Working with a Pre-Shoot Portrait Checklist

“Let our advance worrying become advance thinking and planning.”—Winston Churchill

I think that the most important aspect of making portraits is communicating with the subject. It starts with initial contact and moves onto communication during the session but to make the best possible image, you need to start before a subject arrives.

Here’s a few simple tips that will make your subjects look better which in turn trans-lates into better portraits. Feel free to copy and even improve these ideas and be sure to send them to a client before a shoot.

  • Wear solid colors. Nothing detracts from a subject more than clothes with busy patterns. I tell clients the time to wear these kinds of outfits is for fun, not during a portrait session when the emphasis should be on the their face.
  • Make sure clothes fit. While this might seem obvious, too many times I’ve seen subjects wearing ill-fitting clothes that do nothing but divert the attention of viewer.
  • The camera shows the truth. If the subject has skin problems such as peeling from a sun burn or incomplete tan coverage for the clothing they’re planning to wear, I suggest they reschedule. Makeup and software can correct minor problems but they’re not miracle cures.
  • Makeup. No matter what style and color of makeup a female subject think makes them look best, suggest that they change their make up style when changing clothing during the shoot. I once made a suggestion to one client about the type of lipstick she wore and not only did she like the photographs better, her husband liked the way she looked too.
  • Hairstyles. To provide variety in the portrait, suggest that the subject style their hair slightly differently for each clothing change.  You can change the lighting but nothing can change the way their hair looks.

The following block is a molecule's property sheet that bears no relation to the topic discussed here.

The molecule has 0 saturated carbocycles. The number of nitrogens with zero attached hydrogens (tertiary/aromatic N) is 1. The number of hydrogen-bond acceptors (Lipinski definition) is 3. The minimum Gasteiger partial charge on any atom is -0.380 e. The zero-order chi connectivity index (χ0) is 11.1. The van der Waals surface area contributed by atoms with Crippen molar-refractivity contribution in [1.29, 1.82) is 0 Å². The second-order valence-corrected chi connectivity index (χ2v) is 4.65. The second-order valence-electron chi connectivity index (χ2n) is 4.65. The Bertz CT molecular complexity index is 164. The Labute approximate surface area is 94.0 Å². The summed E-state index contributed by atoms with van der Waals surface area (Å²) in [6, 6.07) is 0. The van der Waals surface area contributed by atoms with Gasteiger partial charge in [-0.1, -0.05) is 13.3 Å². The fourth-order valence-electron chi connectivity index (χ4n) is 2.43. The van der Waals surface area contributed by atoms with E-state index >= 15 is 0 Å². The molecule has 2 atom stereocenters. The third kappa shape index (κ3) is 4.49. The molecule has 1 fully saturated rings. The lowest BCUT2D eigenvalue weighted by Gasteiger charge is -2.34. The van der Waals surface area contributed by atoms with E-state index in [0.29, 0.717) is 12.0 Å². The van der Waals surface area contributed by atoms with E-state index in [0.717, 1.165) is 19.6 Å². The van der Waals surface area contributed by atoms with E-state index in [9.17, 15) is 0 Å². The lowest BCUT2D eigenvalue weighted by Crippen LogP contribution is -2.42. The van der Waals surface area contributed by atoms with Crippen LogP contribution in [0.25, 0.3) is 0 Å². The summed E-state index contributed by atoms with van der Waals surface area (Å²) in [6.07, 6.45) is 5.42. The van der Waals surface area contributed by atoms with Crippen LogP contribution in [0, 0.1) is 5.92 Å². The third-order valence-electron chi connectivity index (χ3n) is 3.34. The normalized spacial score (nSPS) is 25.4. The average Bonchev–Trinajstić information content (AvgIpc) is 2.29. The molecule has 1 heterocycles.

• Footwear. Wearing the right shoes can make as a much a difference as the right makeup. Ask female subjects to bring along at least one pair of shoes with the highest heels they have—that they can walk in—even if it doesn’t show in the portrait. High heels changes the way they stand and gives them a bit of height that adds to the overall drama of the subject.

Finally, there’s an old photographer’s expression—ESP: Expression Sells Portraits. The expression on a subject’s face tells the story of who they are. If they only have one look on their face, all of their portraits will appear monotonous.

If you’re interested in shooting portraits and how I use cameras, lenses and lighting in my in-home studio, please pick up a copy of Studio Lighting Anywhere” which is available from with, as I write this, new non Prime copies selling for $17.50 (plus shipping,) cheaper than the Prime price.


Author: Joe Farace

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